After I blithely predicted on HLN’s Jane Velez Mitchell’s program that the debt ceiling battle would be settled and there would be nothing to see here, I noticed these two headlines Pete the Banker sent me.
And here’s what Wall Street heard the President say,
President Barack Obama’s best friend could be Wall Street’s worst nightmare.
A little market crisis—not enough to crash the economy into recession but enough to stir public fear that would push Republicans to the negotiating table—could be just what settles the impasse in Washington and reopens the government, according to investing pros and market observers.
In an exclusive interview with CNBC, the president warned Wall Street that this shutdown could be different. Previous halts in nonessential government activities have caused little market reaction, with major averages actually rising most of the time in the month after the shutdowns are settled.
POTUS telling Wall Street to react: “I think this time is different. I think they should be concerned.” // Dow may drop big tomorrow?
Hey @chucktodd! Shouldn’t you be asking, “Wait. Is Obama trying to make the stock market crash?” #hack
Today was another item in my inbox. This comment from Jim Geraghty’s Morning Jolt newsletter,
Does Obama Secretly Want a Default? Or Does He Think He’ll ‘Win’ One?
Ben Domenech, also known as That Guy Who Writes That Other Newsletter,offered one of the more chilling thoughts in recent memory, closing this section of this essay:
There are three big questions now: First, will Republicans feel any real pressure over the government shutdown, or will the Chicken Little talk turn out to matter very little, in the same way it did with sequestration? Second, will conservatives define their terms for victory, settling on what a policy win looks like short of defunding Obamacare — accepting that they won the tactical argument, will they settle on something that represents an acceptable policy shift short of their bigger asks, coming away from all this with something they can point to as a policy win? And third — and this is the most troublesome one: will Obama call the debt ceiling bluff — would he actually be willing to default and throw the markets into chaos, knowing the media will blame Republicans anyway, in defense of his signature on his namesake law?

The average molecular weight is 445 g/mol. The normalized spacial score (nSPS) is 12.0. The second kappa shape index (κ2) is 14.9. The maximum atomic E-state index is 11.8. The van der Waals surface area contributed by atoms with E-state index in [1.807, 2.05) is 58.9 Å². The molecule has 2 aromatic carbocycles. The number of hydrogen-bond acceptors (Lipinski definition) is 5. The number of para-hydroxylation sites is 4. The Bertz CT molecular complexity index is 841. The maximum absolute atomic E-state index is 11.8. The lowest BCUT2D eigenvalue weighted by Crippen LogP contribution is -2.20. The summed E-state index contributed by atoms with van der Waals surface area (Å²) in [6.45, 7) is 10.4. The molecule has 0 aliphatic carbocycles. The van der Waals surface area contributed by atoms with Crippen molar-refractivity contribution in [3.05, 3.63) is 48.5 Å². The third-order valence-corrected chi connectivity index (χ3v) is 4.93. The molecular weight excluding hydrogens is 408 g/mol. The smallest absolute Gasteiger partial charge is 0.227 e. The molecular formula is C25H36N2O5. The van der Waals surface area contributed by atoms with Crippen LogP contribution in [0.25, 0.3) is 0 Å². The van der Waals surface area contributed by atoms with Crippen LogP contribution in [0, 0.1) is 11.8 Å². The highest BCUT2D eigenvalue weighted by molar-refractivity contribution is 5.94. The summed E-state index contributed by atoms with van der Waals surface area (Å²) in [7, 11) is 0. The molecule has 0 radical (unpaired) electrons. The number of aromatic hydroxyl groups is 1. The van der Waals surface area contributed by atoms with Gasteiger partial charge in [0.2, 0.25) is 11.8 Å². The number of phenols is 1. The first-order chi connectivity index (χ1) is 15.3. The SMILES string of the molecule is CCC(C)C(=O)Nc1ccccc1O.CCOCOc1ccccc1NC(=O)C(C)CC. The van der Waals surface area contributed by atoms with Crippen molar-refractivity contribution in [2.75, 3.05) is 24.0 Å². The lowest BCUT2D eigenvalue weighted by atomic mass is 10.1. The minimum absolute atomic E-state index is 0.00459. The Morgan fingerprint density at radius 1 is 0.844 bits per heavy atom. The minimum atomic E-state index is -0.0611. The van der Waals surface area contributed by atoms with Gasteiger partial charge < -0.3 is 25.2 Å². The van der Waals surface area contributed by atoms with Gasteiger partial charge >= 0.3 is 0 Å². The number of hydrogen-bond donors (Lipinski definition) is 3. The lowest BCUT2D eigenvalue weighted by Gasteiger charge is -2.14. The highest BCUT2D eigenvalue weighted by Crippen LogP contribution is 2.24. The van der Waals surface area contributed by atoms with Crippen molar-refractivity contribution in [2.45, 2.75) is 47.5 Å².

Increasingly, I suspect the answers are: no, no, and yes.
Like most others, I figured that the debt-ceiling negotiation would repeat the familiar pattern: a lot of bluster and posing, followed by fears that there would be no deal by the deadline, then a lot of serious eleventh-hour horse-trading, and it all gets resolved in a deal right before the deadline. This pattern reaches the familiar conclusion because that the pain of a mediocre deal was and usually is less than the pain of failing to reach a deal.
But Obama has already gassed up his blamethrower:
“When you have a situation in which a faction is willing to potentially default on U.S. government obligations, then we are in trouble,” he said. “And if they’re willing to do it now, they’ll be willing to do it later.”
The President forgets himself, I believe, when he gives signals that he’s willing to tank the economy to make a political point. Community activists, not Presidents, act this way. This situation reminds me of one of my favorite scenes in the best baseball film ever made, Bull Durham. In one scene, Crash, the Durham Bulls catcher, goes to the mound to talk to Nuke, the new hotshot pitcher he’s supposed to be mentoring. He tells Nuke to hit the mascot, a cartoonish looking bull, with a fastball. When the mascot goes down, Crash tells the next batter he has no idea where the next pitch is going so the batter had better not dig in and crowd the plate.
Bull Durham – Throw it at the Bull
One of the the funny moments in the movie…
After I read the alarming articles, I was in the yard when my neighbor, an investor and capitalist, walked by with his dog. I asked him about this. He shook his head and told me he’d gone to a 35% cash position because he can’t trust any of these people. He said, “those people just don’t know what they’re doing to the economy.” I didn’t ask if he meant the President or Congress. I think he meant both.